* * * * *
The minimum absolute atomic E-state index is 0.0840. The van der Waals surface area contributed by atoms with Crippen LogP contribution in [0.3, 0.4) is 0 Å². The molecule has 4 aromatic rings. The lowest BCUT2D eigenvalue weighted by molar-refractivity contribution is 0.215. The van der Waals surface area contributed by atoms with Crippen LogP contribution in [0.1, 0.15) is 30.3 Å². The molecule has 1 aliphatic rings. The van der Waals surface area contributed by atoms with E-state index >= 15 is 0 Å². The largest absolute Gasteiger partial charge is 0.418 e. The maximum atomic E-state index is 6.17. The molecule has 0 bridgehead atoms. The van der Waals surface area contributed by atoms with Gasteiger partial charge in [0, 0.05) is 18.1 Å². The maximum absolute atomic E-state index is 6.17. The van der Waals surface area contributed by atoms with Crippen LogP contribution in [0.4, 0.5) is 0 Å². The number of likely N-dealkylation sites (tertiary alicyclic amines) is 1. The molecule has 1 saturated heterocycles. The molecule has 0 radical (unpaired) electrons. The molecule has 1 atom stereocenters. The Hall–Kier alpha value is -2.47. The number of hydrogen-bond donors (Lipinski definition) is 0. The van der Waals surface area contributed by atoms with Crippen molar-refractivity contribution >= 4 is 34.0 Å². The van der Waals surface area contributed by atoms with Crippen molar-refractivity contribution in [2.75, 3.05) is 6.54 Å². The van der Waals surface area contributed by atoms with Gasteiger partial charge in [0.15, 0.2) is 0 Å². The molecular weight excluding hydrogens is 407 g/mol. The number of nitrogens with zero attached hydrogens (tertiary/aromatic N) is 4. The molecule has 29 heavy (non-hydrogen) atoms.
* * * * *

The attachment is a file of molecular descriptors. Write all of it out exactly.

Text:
The minimum absolute atomic E-state index is 0.0840. The van der Waals surface area contributed by atoms with Crippen LogP contribution in [0.3, 0.4) is 0 Å². The molecule has 4 aromatic rings. The lowest BCUT2D eigenvalue weighted by molar-refractivity contribution is 0.215. The van der Waals surface area contributed by atoms with Crippen LogP contribution in [0.1, 0.15) is 30.3 Å². The molecule has 1 aliphatic rings. The van der Waals surface area contributed by atoms with E-state index >= 15 is 0 Å². The largest absolute Gasteiger partial charge is 0.418 e. The maximum atomic E-state index is 6.17. The molecule has 0 bridgehead atoms. The van der Waals surface area contributed by atoms with Gasteiger partial charge in [0, 0.05) is 18.1 Å². The maximum absolute atomic E-state index is 6.17. The van der Waals surface area contributed by atoms with Crippen LogP contribution in [0.4, 0.5) is 0 Å². The number of likely N-dealkylation sites (tertiary alicyclic amines) is 1. The molecule has 1 saturated heterocycles. The molecule has 0 radical (unpaired) electrons. The molecule has 1 atom stereocenters. The Hall–Kier alpha value is -2.47. The number of hydrogen-bond donors (Lipinski definition) is 0. The van der Waals surface area contributed by atoms with Crippen molar-refractivity contribution >= 4 is 34.0 Å². The van der Waals surface area contributed by atoms with Crippen molar-refractivity contribution in [2.75, 3.05) is 6.54 Å². The van der Waals surface area contributed by atoms with Gasteiger partial charge in [0.15, 0.2) is 0 Å². The molecular weight excluding hydrogens is 407 g/mol. The number of nitrogens with zero attached hydrogens (tertiary/aromatic N) is 4. The molecule has 29 heavy (non-hydrogen) atoms.